The United States invasion of Afghanistan occurred after the September 11 attacks in late 2001, supported by close US allies. The conflict is also known as the U.S. war in Afghanistan. Its public aims were to dismantle al-Qaeda, and to deny it a safe base of operations in Afghanistan by removing the Taliban from power. The United Kingdom was a key ally of the United States, offering support for military action from the start of preparations for the invasion. It followed the Afghan Civil War's 1996–2001 phase between the Taliban and the Northern Alliance groups, although the Taliban controlled 90% of the country by 2001. The U.S. invasion of Afghanistan became the first phase of the War in Afghanistan (2001–present).
U.S. President George W. Bush demanded that the Taliban hand over Osama bin Laden and expel al-Qaeda; bin Laden had already been wanted by the FBI since 1998. The Taliban declined to extradite him unless given what they deemed convincing evidence of his involvement in the 9/11 attacks, and ignored demands to shut down terrorist bases and hand over other terrorist suspects apart from bin Laden. The request was dismissed by the U.S. as a meaningless delaying tactic, and it launched Operation Enduring Freedom on October 7, 2001 with the United Kingdom. The two were later joined by other forces, including the Northern Alliance troops on the ground. The U.S. and its allies rapidly drove the Taliban from power by December 17, 2001, and built military bases near major cities across the country. Most al-Qaeda and Taliban members were not captured, escaping to neighboring Pakistan or retreating to rural or remote mountainous regions during the Battle of Tora Bora.In December 2001, the United Nations Security Council established the International Security Assistance Force (ISAF) to oversee military operations in the country and train Afghan National Security Forces. At the Bonn Conference in December 2001, Hamid Karzai was selected to head the Afghan Interim Administration, which after a 2002 loya jirga (grand assembly) in Kabul became the Afghan Transitional Administration. In the popular elections of 2004, Karzai was elected president of the country, now named the Islamic Republic of Afghanistan. In August 2003, NATO became involved as an alliance, taking the helm of ISAF. One portion of U.S. forces in Afghanistan operated under NATO command; the rest remained under direct U.S. command. Taliban leader Mullah Omar reorganized the movement, and in 2002, it launched an insurgency against the government and ISAF that continues to this day.Weapons of the Vietnam War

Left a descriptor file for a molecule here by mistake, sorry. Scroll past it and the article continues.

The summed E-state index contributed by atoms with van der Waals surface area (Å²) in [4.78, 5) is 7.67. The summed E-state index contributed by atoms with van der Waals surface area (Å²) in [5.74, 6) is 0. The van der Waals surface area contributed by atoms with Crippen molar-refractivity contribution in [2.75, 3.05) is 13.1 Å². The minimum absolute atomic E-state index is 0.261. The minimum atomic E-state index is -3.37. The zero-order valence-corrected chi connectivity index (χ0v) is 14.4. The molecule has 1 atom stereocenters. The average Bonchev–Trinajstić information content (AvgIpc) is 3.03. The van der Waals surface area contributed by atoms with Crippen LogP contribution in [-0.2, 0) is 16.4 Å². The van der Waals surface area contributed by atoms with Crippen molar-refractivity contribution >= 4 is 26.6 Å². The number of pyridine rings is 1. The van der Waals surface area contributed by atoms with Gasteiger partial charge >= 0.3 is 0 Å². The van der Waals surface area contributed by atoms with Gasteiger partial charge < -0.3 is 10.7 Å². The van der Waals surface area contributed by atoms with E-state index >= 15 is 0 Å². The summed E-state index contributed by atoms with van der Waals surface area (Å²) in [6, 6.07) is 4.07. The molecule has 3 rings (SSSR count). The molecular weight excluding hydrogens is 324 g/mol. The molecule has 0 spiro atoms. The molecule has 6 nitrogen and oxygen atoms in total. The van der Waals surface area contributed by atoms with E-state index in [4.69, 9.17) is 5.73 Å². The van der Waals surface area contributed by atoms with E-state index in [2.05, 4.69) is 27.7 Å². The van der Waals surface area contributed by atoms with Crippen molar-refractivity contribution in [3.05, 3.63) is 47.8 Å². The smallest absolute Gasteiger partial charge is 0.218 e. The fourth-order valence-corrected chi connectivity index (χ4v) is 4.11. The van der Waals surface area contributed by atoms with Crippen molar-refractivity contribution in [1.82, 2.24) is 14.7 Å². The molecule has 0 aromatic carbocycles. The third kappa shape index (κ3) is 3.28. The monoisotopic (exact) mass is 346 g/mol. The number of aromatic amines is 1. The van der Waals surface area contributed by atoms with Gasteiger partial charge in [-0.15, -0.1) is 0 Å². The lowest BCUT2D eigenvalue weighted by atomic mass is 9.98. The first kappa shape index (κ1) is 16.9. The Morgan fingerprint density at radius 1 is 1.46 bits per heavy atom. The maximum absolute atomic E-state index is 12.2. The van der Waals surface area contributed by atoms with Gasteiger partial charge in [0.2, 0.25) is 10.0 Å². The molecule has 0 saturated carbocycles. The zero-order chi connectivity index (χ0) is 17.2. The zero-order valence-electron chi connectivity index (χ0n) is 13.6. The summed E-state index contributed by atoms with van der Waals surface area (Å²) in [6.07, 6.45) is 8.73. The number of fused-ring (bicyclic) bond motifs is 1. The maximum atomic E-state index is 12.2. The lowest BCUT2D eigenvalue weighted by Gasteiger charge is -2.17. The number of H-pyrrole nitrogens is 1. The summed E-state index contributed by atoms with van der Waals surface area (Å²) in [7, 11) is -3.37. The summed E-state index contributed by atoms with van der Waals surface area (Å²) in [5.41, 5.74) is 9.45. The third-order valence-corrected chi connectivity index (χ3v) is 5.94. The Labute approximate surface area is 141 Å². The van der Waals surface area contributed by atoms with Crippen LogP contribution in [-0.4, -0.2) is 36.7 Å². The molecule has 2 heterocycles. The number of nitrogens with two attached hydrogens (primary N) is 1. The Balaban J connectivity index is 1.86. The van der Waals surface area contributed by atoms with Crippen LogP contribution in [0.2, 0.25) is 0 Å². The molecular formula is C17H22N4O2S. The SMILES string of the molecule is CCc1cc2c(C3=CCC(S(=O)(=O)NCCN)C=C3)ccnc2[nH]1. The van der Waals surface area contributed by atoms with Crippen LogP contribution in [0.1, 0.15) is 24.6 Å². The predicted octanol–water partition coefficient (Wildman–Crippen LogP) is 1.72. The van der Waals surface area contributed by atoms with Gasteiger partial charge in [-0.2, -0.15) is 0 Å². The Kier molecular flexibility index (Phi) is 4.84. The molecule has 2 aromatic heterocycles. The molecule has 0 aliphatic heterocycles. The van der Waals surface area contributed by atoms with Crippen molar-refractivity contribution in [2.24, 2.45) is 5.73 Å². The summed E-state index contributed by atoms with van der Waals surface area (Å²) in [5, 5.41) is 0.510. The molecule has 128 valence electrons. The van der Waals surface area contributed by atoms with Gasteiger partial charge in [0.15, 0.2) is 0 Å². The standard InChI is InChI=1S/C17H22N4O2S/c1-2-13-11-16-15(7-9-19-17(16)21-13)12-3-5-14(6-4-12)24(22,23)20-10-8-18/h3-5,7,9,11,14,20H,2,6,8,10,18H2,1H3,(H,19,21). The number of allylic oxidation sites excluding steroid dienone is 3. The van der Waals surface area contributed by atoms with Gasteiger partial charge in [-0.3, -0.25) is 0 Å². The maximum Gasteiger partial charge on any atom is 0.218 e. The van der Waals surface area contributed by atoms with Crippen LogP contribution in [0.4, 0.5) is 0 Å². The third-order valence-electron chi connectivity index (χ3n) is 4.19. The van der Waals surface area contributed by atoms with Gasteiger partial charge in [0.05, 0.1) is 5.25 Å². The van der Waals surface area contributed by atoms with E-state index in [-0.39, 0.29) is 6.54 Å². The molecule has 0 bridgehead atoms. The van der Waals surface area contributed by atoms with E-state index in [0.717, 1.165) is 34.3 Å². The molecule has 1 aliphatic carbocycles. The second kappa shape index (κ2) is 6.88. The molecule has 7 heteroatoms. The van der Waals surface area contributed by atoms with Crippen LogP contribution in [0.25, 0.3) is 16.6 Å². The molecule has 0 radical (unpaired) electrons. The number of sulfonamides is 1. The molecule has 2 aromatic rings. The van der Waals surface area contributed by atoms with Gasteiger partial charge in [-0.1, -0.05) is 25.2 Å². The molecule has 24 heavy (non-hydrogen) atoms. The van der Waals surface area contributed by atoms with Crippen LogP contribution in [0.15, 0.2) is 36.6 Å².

This article is about the weapons used in the Vietnam War, which involved the People's Army of Vietnam (PAVN) or North Vietnamese Army (NVA), National Liberation Front for South Vietnam (NLF) or Viet Cong (VC), and the armed forces of the Army of the Republic of Vietnam (ARVN), United States, Republic of Korea, Philippines, Thailand, and the Australian, New Zealand defence forces, and a variety of irregular troops.
Nearly all United States-allied forces were armed with U.S. weapons including the M1 Garand, M1 carbine, M-14 and M-16. The Australian and New Zealand forces employed the 7.62 mm L1A1 Self-Loading Rifle as their service rifle, with the occasional US M16.
The PAVN, although having inherited a variety of American, French, and Japanese weapons from World War II and the First Indochina War (aka French Indochina War), were largely armed and supplied by the People's Republic of China, the Soviet Union, and its Warsaw Pact allies. In addition, some weapons—notably anti-personnel explosives, the K-50M (a PPSh-41 copy), and "home-made" versions of the RPG-2—were manufactured in North Vietnam. By 1969 the US Army had identified 40 rifle/carbine types, 22 machine gun types, 17 types of mortar, 20 recoilless rifle or rocket launcher types, nine types of antitank weapons, and 14 anti-aircraft artillery weapons used by ground troops on all sides. Also in use, primarily by anti-communist forces, were the 24 types of armored vehicles and self-propelled artillery, and 26 types of field artillery and rocket launchers.